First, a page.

The handset is certainly bulky, but that doesn’t necessarily count against it. After all, a gaming device like this has to be ergonomic to hold when you’re in the thick of the action in a first-person shooter, and in these cases a bit of bulk often helps it feel more secure in your hands. There are two shoulder trigger buttons on the side of the phone, and these boast a rapid 500Hz response rate.
While there is a 3.5mm headphone jack for you to plug in your earphones or headset, there’s no expandable storage available, and no IP certification either so there’s no official protection if it’s exposed to dust or water.
The screen is going to be one of the key points of focus for a device such as this, because you’re going to be spending your time gazing it intently as you battle your enemies.
There are aspects of this AMOLED display that are outstanding; the 165Hz refresh rate is the highest I’ve ever experienced in a phone (easily outperforming the iPhone 13 Pro or Samsung Galaxy S22 Ultra which offer a still-impressive 120Hz), and likewise with the ultra responsive 720Hz touch sampling rate, which should give you a real edge over your competitors when every millisecond counts.
It’s also as large as you’d like, measuring 6.8 inches diagonally across, but is easy to hold with two hands, allowing you to be immersed in the game.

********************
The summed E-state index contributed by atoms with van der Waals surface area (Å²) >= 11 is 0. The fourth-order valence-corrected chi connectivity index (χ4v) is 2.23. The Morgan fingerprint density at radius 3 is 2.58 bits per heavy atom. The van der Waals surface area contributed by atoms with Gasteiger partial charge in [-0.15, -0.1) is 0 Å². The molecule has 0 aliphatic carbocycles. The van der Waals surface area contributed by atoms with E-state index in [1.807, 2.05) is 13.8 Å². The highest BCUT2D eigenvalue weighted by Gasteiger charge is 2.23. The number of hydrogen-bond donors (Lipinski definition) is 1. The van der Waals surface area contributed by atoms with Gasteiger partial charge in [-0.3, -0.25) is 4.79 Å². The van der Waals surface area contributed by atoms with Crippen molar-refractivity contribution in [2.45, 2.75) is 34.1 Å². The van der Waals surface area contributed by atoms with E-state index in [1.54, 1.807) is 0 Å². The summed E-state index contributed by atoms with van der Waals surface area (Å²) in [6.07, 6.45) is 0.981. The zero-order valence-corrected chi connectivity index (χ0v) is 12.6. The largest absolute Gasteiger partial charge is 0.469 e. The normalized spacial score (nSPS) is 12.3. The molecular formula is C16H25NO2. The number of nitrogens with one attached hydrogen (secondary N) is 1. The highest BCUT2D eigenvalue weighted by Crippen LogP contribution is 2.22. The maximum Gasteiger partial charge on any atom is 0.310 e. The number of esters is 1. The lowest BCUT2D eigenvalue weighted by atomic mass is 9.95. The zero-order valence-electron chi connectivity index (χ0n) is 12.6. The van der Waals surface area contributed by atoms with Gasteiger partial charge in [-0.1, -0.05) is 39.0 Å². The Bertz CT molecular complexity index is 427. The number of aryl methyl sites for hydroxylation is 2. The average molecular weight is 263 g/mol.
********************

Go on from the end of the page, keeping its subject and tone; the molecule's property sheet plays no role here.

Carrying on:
The FullHD+ resolution is fine and clear enough, and the display does support 1 billion colours, but it notably lacks HDR support and generally does not offer an outstanding viewing experience.
While watching video content I found the experience to be a little underwhelming compared to the best phones around on the market right now, with videos seeming a little “flatter” than usual. When running automatic brightness settings (apparently giving a typical score of 700 nits) I found the screen to be a little on the dim side, so I often changed the settings to manual and shifted the brightness up a couple of gears.
- Mediocre camera performance
- Night mode improves lowlight photography
- Triple sensor system offers versatility
The camera is by no means a key priority for a gaming phone such as this one, but as with any smartphone we would still hope for it to acquit itself well when we needed it.